When people think of estate planning, they are usually considering what will happen when they pass away. But, there are other scenarios that Ontario planners must prepare for as well. One of these is dementia, which is a relatively common situation among aging Canadians. Deciding who can make decisions in the case that the planner lacks the capacity to do so is important for all who are preparing for the future.
It can be difficult for family members to accept that their loved one has dementia and may need additional support to manage life as he or she ages. Having a clear plan for this scenario can make what is often a tense and stressful time a bit easier to manage. Powers of attorney, centralized financial documents and advance communication with loved ones can make the path forward a bit clearer.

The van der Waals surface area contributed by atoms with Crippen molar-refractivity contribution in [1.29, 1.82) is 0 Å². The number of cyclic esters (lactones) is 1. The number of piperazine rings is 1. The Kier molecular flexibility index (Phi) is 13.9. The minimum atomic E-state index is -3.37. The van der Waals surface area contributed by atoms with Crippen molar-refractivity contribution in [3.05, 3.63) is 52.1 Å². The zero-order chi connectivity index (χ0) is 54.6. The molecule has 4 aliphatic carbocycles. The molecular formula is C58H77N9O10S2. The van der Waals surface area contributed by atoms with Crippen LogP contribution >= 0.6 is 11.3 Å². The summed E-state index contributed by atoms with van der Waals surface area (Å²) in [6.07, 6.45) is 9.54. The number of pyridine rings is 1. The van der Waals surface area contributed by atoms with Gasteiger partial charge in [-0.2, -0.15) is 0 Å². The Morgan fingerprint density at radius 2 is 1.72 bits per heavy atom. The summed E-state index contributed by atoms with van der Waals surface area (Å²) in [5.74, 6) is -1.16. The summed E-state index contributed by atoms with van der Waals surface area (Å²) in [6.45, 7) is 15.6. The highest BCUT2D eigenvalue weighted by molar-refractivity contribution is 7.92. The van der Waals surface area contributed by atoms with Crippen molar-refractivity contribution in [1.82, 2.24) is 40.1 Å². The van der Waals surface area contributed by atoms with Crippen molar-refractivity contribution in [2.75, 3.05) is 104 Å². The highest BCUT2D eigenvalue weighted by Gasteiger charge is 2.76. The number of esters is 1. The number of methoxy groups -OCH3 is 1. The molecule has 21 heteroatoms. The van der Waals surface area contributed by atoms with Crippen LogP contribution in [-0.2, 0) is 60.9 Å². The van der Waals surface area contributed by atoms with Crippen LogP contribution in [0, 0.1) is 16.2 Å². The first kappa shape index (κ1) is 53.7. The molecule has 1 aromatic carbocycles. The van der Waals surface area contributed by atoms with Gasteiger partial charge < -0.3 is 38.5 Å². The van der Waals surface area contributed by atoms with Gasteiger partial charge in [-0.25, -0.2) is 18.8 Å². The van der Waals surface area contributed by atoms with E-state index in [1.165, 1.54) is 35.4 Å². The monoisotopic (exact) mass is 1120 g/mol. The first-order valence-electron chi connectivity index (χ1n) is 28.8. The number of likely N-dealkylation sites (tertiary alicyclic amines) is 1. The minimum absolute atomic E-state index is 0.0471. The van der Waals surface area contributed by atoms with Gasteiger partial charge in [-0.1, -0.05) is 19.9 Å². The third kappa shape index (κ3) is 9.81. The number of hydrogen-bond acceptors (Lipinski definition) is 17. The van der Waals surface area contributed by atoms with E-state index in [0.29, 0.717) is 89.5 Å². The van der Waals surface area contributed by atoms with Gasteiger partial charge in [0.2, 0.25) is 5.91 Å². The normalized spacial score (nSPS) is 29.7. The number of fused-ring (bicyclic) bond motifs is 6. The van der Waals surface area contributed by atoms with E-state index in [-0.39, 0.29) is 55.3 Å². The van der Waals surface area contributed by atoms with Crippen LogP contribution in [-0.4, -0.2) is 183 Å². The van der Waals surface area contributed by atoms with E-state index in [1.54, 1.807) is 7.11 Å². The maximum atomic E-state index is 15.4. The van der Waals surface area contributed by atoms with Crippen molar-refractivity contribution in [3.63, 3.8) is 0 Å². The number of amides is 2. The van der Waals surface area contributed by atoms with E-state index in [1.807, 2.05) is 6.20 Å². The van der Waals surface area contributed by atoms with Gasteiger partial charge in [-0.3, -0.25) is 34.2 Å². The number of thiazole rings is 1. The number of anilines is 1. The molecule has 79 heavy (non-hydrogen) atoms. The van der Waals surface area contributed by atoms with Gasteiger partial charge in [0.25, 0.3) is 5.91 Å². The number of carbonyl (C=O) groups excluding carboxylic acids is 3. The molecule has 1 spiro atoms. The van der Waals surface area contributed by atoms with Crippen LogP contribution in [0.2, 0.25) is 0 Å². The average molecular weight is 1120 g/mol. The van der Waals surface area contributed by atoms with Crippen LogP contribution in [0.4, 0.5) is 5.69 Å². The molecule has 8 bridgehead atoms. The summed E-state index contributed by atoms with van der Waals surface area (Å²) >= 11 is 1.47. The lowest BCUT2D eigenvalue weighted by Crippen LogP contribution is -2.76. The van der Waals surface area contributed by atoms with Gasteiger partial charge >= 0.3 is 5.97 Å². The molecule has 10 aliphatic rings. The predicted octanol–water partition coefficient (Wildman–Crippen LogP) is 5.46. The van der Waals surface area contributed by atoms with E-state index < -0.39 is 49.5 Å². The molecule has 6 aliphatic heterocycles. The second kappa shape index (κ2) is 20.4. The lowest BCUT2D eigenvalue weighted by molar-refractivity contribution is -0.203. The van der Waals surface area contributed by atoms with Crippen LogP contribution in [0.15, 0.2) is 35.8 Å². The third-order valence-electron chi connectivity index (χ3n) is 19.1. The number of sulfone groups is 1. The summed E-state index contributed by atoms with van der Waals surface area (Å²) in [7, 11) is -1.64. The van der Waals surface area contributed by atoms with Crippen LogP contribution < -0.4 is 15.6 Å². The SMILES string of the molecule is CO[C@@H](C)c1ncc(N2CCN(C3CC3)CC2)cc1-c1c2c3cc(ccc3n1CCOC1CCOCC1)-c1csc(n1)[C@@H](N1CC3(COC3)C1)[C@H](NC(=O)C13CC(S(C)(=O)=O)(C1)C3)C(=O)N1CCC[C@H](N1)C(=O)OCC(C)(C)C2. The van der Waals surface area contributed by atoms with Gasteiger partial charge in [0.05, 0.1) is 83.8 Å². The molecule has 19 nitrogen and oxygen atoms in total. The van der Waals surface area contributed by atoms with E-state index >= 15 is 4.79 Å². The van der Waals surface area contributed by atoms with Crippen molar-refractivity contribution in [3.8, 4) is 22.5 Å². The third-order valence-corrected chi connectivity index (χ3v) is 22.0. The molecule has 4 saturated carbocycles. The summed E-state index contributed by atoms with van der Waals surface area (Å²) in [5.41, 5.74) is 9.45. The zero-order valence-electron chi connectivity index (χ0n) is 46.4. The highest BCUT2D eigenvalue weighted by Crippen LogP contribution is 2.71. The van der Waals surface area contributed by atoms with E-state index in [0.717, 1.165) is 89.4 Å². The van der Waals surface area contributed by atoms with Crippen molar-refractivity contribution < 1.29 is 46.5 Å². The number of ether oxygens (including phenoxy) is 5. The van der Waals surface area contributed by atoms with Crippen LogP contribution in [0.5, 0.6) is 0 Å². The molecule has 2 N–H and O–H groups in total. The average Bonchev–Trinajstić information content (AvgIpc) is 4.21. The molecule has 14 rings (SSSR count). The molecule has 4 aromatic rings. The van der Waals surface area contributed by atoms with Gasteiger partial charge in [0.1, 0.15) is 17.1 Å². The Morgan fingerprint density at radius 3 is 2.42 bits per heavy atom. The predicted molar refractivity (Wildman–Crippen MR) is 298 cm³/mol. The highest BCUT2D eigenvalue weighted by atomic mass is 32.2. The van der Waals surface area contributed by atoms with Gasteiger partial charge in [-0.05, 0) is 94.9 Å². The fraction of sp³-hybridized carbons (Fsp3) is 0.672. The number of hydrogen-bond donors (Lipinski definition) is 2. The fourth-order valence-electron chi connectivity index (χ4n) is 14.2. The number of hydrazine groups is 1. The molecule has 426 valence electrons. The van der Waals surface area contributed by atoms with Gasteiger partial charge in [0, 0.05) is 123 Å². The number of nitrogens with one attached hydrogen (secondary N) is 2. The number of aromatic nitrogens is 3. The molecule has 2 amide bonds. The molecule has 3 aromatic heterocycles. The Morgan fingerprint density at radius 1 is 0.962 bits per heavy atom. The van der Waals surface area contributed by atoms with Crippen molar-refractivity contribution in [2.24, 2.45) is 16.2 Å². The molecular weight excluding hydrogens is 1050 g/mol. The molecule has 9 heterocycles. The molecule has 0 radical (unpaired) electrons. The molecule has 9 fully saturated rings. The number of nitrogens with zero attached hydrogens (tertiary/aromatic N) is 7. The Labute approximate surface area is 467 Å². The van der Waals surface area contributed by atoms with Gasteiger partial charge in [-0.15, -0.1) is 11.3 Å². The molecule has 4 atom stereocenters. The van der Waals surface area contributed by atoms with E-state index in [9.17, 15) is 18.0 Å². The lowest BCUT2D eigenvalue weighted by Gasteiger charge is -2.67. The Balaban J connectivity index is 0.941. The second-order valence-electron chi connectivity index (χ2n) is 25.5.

Even with a lot of planning, capacity issues can still present challenges. These challenges can be financial, interpersonal, or even legal. For example, the person left in charge of health care or personal care options may not have the time to manage these affairs. Conflict among family members or plans that do not pan out as expected can also be a factor; for example, a power of attorney who dies or is unable to manage affairs.
Problems related to guardianship and capacity may be stressful, but they are not uncommon. Dementia is a reality for 40% of Canadians over 65, so planning ahead is crucial. Additionally, getting legal support from an Ontario estate lawyer should any processes, conflict or lack of clarity arise can help make this smoother for all involved.